An intelligent agent (IA) is a computer software system that’s capable of acting independently to achieve certain goals and responding to people or events that are happening around it. It is programmed using the field of artificial intelligence (AI) called “machine learning (ML)” and equipped with sensors that allow it to observe and adapt to situations.
IAs are utilized in areas that require interacting with people because they are capable of demonstrating basic social skills. Today’s examples of IAs include Siri and Alexa. These can understand a request and act on their own to look for the information that’s being asked.
An IA can be likened to a cab driver that measures his performance based on a passenger’s safety and comfort, ability to reach the desired destination on time, and capacity to earn. He considers his environment, including the quality of the roads he takes and the traffic. He uses his car’s built-in features (e.g., brakes, accelerator, signal lights, etc.) or, in IA terms, actuators and sensors (e.g., camera, speedometer, odometer, etc.) to take the best course of action to reach his goal.
Read More about an “Intelligent Agent”
How Does an Intelligent Agent Work?
IAs are classified based on their level of intelligence, but, in general, they work this way:
An IA takes various percepts or inputs from its environment, processes it using ML, and then acts as programmed or trained.
What Are the Different Types of Intelligent Agents?
As mentioned earlier, IAs are categorized based on what they can do. Five types of IAs exist, namely:
Simple reflex agent
This is the most basic type. It acts based on the current situation the machine is in. When something happens in its environment, it scans its knowledge base for possible responses to the case based on predetermined rules.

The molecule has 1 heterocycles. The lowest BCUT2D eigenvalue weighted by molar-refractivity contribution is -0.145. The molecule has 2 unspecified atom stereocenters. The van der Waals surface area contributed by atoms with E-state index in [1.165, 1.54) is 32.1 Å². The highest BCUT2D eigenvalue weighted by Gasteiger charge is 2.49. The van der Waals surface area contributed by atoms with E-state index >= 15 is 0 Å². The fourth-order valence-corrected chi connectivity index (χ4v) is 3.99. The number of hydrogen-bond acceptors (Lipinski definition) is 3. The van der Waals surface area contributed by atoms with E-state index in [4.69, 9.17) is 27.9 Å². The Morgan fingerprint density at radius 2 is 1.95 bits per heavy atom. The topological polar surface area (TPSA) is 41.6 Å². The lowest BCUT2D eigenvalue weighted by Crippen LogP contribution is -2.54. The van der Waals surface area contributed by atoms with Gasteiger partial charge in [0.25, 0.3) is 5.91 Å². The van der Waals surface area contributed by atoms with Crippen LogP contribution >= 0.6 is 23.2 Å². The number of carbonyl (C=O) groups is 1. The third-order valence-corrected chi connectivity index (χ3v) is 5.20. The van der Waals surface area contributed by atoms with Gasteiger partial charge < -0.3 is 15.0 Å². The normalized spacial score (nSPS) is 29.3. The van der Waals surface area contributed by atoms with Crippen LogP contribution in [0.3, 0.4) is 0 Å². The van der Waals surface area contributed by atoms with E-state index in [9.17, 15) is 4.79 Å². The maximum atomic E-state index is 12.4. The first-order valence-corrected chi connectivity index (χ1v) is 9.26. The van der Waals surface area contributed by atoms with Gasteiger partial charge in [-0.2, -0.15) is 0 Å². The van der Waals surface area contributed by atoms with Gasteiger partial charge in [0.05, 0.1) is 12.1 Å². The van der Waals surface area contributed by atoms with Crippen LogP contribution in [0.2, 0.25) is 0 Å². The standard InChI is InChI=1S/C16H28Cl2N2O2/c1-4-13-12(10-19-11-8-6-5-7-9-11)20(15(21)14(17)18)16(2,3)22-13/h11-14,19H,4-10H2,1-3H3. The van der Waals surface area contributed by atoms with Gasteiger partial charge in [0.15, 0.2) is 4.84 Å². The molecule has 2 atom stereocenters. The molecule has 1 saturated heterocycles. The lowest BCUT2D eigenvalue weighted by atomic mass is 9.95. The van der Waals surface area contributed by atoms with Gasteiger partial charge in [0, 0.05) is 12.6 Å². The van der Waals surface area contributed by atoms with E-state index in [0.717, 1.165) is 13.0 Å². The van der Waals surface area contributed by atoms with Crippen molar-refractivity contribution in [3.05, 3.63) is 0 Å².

Model-based reflex agent
This type uses its built-in percept history and internal memory to make decisions about a prebuilt model of its environment. Its internal memory allows it to store some navigation history to help it understand its surroundings even if it cannot directly observe what it needs to act.
Every IA has a set of goals to respond desirably to its situation. This kind of IA uses pre-programmed actions based on their possible outcomes to meet its objectives. It can perform a single or many activities, depending on its goal.
This IA acts not only based on its goal but chooses the best way to achieve its objective, which sets it apart from the other types.
This type can learn from its experiences. It is prebuilt with basic knowledge but can act and adapt to situations independently to improve its performance. In short, a programmer does not need to give it all the information it needs; it works and improves all on its own.
What Characteristics Make Up an Intelligent Agent?
Nikola Kasabov and Robert Kozma, authors of “Introduction: Hybrid Intelligent Adaptive Systems,” describe IAs as devices that:
- Make room for new problem-solving rules over time
- Adapt online and in real time
- Can analyze their behaviors, errors, and successes
- Learn and improve through their interactions with their surroundings
- Learn quickly given large amounts of data
- Have memory-based exemplar storage and retrieval capacities
- Use parameters to represent short- and long-term memory, age, and forgetting, among other things
What Are Intelligent Agents Used For?
IAs can serve as automated online assistants that perceive customers’ needs to provide personalized customer service. These agents typically have a dialog system, an avatar, and an expert system that serves specialized functions. They can also optimize coordination between human groups online.
Examples, as mentioned above, include Alexa and Siri. A smart vacuum cleaner that cleans an area by moving from one tile to another is also an IA.